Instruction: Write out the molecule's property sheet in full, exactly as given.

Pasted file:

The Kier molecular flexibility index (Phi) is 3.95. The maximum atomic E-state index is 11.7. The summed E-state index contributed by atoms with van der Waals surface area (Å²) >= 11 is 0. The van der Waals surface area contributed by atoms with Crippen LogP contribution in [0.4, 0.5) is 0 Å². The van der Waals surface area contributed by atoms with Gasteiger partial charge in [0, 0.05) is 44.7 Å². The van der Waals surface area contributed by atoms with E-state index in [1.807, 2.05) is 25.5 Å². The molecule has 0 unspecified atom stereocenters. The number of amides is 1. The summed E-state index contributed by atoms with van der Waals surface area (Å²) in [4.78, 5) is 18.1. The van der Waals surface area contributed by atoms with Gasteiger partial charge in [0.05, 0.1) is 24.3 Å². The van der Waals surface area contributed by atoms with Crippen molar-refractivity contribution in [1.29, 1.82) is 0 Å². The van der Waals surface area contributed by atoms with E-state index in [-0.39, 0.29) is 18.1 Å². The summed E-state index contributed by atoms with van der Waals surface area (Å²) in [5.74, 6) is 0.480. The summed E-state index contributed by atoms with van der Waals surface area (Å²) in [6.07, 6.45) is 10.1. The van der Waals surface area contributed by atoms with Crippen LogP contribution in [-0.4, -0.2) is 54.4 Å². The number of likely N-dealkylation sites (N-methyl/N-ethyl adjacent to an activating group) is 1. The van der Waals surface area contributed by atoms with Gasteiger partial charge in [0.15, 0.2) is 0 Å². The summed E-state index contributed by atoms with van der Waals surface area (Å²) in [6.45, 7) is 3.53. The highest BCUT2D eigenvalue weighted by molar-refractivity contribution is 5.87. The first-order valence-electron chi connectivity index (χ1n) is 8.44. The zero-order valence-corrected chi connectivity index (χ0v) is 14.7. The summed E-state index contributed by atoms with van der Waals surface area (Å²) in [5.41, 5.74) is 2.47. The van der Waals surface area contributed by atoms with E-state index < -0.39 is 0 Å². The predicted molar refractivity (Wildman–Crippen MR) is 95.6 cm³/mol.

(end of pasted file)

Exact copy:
The Kier molecular flexibility index (Phi) is 3.95. The maximum atomic E-state index is 11.7. The summed E-state index contributed by atoms with van der Waals surface area (Å²) >= 11 is 0. The van der Waals surface area contributed by atoms with Crippen LogP contribution in [0.4, 0.5) is 0 Å². The van der Waals surface area contributed by atoms with Gasteiger partial charge in [0, 0.05) is 44.7 Å². The van der Waals surface area contributed by atoms with E-state index in [1.807, 2.05) is 25.5 Å². The molecule has 0 unspecified atom stereocenters. The number of amides is 1. The summed E-state index contributed by atoms with van der Waals surface area (Å²) in [4.78, 5) is 18.1. The van der Waals surface area contributed by atoms with Gasteiger partial charge in [0.05, 0.1) is 24.3 Å². The van der Waals surface area contributed by atoms with Crippen molar-refractivity contribution in [1.29, 1.82) is 0 Å². The van der Waals surface area contributed by atoms with E-state index in [-0.39, 0.29) is 18.1 Å². The summed E-state index contributed by atoms with van der Waals surface area (Å²) in [5.74, 6) is 0.480. The summed E-state index contributed by atoms with van der Waals surface area (Å²) in [6.07, 6.45) is 10.1. The van der Waals surface area contributed by atoms with Crippen LogP contribution in [-0.4, -0.2) is 54.4 Å². The number of likely N-dealkylation sites (N-methyl/N-ethyl adjacent to an activating group) is 1. The van der Waals surface area contributed by atoms with Gasteiger partial charge in [0.15, 0.2) is 0 Å². The summed E-state index contributed by atoms with van der Waals surface area (Å²) in [6.45, 7) is 3.53. The highest BCUT2D eigenvalue weighted by molar-refractivity contribution is 5.87. The first-order valence-electron chi connectivity index (χ1n) is 8.44. The zero-order valence-corrected chi connectivity index (χ0v) is 14.7. The summed E-state index contributed by atoms with van der Waals surface area (Å²) in [5.41, 5.74) is 2.47. The van der Waals surface area contributed by atoms with E-state index < -0.39 is 0 Å². The predicted molar refractivity (Wildman–Crippen MR) is 95.6 cm³/mol.